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‘We will perish together as fools’

Unless society deals with the seen and unseen affects of racism

Alton Sterling. Philando Castile. Twice in one week. Two black men killed for no good reason.

Still reeling from the sickening footage of the shooting death of Alton Sterling a few days back, I, like the rest of the nation, woke up Thursday morning to more grueling footage of yet another black man senselessly shot to death at the hands of a police officer. As I got my 11-year-old son ready for camp, I deliberated whether to remind him, yet again, of what he needs to do if and when he has an encounter with a law enforcement officer. These conversations are nothing new. My husband and I have been having them with our son – who is both African-American and Latino – since he was 7. My head began to throb. Here we go again, I thought. Another headache brought about by racism.

It is hard to encapsulate the myriad reactions that family, friends and colleagues who are people of color have had to the two shootings this week. The three words that immediately come to mind are rage, anger and pain. Rage at the shootings, which have become all too common for people of color – especially black men. Anger at the never-ending replay of the footage accompanied by sensational comments, including those aimed at dehumanizing and criminalizing the victims. Deep pain for the families and for our communities. Pain also because of the complicit silence and indifference by those who do not care about communities of color – or what happened to these black lives. Pain for a nation that intentionally refuses to confront the deep and continued legacy of race and racism in this country.

In isolation, the unjustified and repeated shootings of people of color at the hands of unaccountable and rogue law enforcement officers is bad enough. Contextually, the fact that these killings are taking place during a time when people of color are being constantly demonized as the presidential election unfolds is relentless and unbearable.

In the words of musician Gil Scott Heron, “just exactly what in hell is enough?”

Mexicans. African-Americans. Muslims. Our lives, our value and our worth continue to be questioned and denigrated. It is no wonder then that white supremacist organizations are having a field day.

And it is no wonder also that many of us – individually and collectively – are feeling physically and morally depleted. My headache, which was with me all day, is real. But it is nothing in comparison with the pain felt by Castile’s and Sterling’s families.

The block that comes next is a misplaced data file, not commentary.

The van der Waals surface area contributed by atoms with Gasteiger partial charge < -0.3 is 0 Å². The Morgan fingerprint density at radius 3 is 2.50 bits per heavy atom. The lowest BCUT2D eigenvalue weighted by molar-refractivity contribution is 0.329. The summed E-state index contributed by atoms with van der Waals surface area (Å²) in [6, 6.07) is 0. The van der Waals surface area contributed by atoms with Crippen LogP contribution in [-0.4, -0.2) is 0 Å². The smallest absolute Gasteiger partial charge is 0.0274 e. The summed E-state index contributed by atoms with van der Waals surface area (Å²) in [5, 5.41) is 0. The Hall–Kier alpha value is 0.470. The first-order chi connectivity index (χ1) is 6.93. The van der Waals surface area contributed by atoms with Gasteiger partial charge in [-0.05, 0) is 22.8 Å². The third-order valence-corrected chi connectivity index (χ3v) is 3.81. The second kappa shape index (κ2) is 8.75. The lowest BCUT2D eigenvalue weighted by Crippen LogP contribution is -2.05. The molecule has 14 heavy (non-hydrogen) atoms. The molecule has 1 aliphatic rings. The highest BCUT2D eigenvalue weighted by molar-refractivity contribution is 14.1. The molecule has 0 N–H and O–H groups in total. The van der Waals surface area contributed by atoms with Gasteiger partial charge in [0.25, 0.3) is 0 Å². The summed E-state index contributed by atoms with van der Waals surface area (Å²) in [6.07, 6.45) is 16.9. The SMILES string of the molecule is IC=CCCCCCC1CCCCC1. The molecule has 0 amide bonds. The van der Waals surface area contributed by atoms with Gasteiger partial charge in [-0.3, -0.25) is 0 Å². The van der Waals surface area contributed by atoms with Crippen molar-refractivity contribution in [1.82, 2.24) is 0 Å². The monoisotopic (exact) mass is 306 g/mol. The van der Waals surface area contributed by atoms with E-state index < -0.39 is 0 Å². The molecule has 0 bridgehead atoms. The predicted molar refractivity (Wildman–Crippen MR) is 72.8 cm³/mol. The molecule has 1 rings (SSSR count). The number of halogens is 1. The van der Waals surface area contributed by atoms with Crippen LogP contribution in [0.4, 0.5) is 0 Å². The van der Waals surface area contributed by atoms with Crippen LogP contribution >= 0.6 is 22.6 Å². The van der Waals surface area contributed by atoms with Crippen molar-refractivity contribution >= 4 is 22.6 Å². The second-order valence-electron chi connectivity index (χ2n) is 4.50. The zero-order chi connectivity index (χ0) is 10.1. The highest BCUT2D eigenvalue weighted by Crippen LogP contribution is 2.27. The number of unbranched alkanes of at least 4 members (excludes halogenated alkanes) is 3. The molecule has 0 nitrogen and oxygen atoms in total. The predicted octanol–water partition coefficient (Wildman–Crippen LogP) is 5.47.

There is a growing body of literature that has looked at the physical and mental impact that racism has on people of color. Among the startling findings by the U.S. Department of Health and Human Services Office of Minority Health are that African-American adults are 20 percent more likely to report serious psychological distress than white adults. African-Americans are also more likely than white adults to have feelings of sadness, hopelessness and worthlessness. There is a reason that 10 percent of African-Americans believe that everything is an effort all of the time.

Black people live in fear and anger and anxiety that others can exert control over their bodies and freedom at any moment.

A colleague of mine, a young black man who at 29 is gearing up to attend law school, said Thursday, “I can sit here today and I may not be here tomorrow. I am in pain and I don’t know how to express it.”

How do we rise against that kind of weight?

It is time. Actually – it is way past time – for all us to take a stance. Against the senseless deaths of people of color. Against racism, xenophobia and anti-Muslim prejudice. In favor of racial justice and a nation that strives to live up to its ideals.

To achieve the kind of transformative change we need, two critical things have to happen.

For starters, white folks need to step up – courageously and with humility. We need to come together and collectively wrestle with our past, struggle with the present and as coequals, create a more equitable future. White people can no longer sit on the sidelines watching these tragedies unfold and say that’s “their” problem. Inaction and silence in the face of the more than 500 killings at the hands of police this year makes them complicit with the other side.

We also need to rethink policing, pushing for the kind of changes that make it no longer acceptable for law enforcement to be a violent and occupying force in communities of color. So that the feeling of safety and respect that many feel in wealthy communities becomes the norm. So that my son will one day be able to talk to his child about those familiar officers who contribute to the health and safety of his community, not those officers who threaten his body and freedom to live.

Because if we don’t push to bring about change, together and now, there will be a moment of reckoning where all of us will suffer, and in the words of Martin Luther King Jr., “we will perish together as fools.”

Kica Matos is the Director of Immigrant Rights and Racial Justice at the Center for Community Change. She has spent her career working as an advocate, community organizer and lawyer.